In the 1950s, governments in Saskatchewan and across Canada fought a virulent polio epidemic, assisted by domestic and international research laboratories. Facing mass infections in 1952, the province mobilized a two-pronged approach: develop an effective vaccine and isolate those infected. 

During the second half of that decade a comprehensive vaccination program — first targeting children and later adults — virtually eliminated polio. Compliance, however, was not universal. Only 65 per cent of those aged 20 to 40 were vaccinated, in part due to decreasing interest caused by declining mortalities. 

Rural residents put more on individuals

While many historical vaccination programs were aimed first at children, the demographic is flipped for the COVID-19 vaccine. In this case, it's the elderly (and front-line medical personnel) who need the vaccine first. 

Saskatchewan's First Nations communities, whose Elders and knowledge keepers are at great risk, have declared themselves ready to step up. Urban residents, as the CHASR survey showed, are also ready. Rural residents have some skepticism. 

The survey also asked who respondents think is responsible for controlling COVID-19: the individual, the government, or both equally?

Almost three-quarters of rural respondents said that individuals bear the greatest responsibility, compared to slightly more than 50 per cent of urban respondents. Urbanites were more likely to say that government and individuals bear equal responsibility.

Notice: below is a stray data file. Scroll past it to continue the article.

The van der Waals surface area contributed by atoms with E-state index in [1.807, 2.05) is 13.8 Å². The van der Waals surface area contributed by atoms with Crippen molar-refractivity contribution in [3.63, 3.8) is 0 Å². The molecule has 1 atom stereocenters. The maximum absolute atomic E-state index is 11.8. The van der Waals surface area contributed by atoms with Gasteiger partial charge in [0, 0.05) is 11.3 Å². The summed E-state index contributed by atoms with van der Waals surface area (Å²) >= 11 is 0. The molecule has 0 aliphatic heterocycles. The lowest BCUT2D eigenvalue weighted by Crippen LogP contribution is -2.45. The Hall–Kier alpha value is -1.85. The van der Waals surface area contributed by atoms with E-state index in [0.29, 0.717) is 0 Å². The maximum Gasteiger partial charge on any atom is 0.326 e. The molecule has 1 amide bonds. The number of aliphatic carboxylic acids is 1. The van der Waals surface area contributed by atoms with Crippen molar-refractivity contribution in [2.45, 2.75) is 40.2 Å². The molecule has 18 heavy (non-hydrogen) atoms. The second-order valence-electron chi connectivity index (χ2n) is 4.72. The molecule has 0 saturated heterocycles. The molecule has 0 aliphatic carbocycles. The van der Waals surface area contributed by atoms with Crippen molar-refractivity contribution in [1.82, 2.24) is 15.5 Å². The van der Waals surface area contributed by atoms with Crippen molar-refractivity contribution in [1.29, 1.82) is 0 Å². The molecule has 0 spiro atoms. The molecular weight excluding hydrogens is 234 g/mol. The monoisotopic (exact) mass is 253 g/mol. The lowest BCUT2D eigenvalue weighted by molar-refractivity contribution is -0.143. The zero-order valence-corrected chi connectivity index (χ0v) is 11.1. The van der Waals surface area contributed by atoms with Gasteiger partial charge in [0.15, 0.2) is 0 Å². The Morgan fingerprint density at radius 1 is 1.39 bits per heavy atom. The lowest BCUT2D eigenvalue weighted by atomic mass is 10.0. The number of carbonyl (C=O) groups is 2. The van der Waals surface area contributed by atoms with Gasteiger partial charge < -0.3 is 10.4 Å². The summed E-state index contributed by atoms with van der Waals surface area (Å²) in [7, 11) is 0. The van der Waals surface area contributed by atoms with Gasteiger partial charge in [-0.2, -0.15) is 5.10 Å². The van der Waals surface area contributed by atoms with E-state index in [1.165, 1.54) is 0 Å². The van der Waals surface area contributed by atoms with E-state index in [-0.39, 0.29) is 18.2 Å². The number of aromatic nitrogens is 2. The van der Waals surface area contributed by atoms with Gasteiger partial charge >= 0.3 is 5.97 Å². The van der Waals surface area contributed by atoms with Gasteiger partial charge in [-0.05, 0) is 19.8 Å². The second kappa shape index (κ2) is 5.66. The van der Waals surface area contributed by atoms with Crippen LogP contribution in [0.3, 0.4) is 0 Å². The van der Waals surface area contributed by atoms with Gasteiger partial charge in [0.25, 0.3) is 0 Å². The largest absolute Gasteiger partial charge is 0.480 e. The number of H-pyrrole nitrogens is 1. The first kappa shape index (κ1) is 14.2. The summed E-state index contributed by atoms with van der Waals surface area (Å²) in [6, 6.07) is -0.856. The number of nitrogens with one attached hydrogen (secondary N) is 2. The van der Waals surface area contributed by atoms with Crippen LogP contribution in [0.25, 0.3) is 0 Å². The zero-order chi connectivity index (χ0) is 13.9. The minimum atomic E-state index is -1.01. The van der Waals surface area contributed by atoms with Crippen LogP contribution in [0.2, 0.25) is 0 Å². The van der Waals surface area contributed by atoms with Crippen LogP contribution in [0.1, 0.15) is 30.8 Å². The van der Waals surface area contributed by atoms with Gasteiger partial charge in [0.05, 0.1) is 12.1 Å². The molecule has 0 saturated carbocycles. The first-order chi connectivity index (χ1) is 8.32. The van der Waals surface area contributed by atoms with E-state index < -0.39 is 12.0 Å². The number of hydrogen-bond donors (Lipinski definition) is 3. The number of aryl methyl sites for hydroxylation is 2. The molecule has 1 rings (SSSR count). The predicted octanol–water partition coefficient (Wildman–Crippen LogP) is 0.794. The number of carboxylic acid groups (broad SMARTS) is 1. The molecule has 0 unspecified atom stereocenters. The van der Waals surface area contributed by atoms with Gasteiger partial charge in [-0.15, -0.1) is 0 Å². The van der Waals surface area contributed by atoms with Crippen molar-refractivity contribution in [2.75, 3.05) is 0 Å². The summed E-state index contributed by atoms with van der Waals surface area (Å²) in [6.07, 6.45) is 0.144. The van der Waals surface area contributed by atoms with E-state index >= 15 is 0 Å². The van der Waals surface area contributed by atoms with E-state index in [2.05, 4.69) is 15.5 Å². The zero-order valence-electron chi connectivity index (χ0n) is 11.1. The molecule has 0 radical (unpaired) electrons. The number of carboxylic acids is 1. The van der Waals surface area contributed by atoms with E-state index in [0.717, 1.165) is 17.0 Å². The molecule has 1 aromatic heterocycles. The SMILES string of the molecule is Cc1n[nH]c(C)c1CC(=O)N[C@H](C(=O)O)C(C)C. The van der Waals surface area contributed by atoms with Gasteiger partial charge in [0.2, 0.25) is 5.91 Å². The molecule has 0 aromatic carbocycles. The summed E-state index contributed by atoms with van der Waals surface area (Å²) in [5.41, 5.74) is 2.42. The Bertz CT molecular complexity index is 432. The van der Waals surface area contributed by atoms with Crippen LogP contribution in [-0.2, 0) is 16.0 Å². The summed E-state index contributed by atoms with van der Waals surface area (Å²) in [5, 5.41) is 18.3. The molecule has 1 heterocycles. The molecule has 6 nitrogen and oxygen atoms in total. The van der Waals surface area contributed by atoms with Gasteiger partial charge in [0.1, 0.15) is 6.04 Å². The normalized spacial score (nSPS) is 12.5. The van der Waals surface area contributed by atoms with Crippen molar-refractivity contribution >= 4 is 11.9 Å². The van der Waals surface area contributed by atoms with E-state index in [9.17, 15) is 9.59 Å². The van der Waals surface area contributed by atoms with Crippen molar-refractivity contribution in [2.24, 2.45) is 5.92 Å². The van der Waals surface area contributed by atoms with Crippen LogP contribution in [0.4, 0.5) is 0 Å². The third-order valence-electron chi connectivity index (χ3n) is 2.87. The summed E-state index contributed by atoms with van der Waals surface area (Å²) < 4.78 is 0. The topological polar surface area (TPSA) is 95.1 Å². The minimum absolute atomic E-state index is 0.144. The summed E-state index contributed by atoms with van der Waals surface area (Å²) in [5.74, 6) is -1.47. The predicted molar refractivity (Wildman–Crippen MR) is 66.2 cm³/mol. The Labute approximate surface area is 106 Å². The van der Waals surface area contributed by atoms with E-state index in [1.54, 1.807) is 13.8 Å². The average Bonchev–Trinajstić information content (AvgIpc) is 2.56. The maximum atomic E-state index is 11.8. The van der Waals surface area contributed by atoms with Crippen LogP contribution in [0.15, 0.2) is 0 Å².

Rural residents also gave higher marks than urban respondents to the Saskatchewan government for its handling of the pandemic. The provincial government's preference for promoting personal responsibility in the COVID crisis resonates well with rural perspectives on individual responsibility.

Poliomyelitis - aka 'the crippler' -- targetted youth and children in waves of epidemics through the 1950s. (University of Manitoba Archives & Special Collections)

In some ways, all of these responses underscore political lessons learned from the Victorian working class: government intervention at the household and personal body level is unwelcome.

Yet, the survey also reveals the counterargument, one that echoes historically and resonates among urban residents, recognizing the need for government public health interventions as necessary to find a path out of the ravages of disease for everyone.

Despite a preference for individual responsibility, the Saskatchewan government has inserted itself at the household level in a fundamental way, with strict limits on gatherings. The CHASR survey team asked whether respondents were following the five-person limit in your household.

A whopping 95.5 per cent of respondents said yes. The follow up question was, will you comply with those restrictions through the holiday season? About 90 per cent said that they will.

That reassuringly high level of compliance goes a long way to explain why so many are willing to be in line for the vaccine.

It just might be our 'get out of the house free' Monopoly card.

This column is part of CBC's Opinion section. For more information about this section, please read this editor's blog and our FAQ.

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About the Author

Merle Massie (right) is a Saskatchewan author, historian, farmer, and coordinator of undergraduate research at the University of Saskatchewan. Paul Hackett’s research explores the history of Indigenous health, with a specific focus on the impact of changing cultural patterns on community and population health.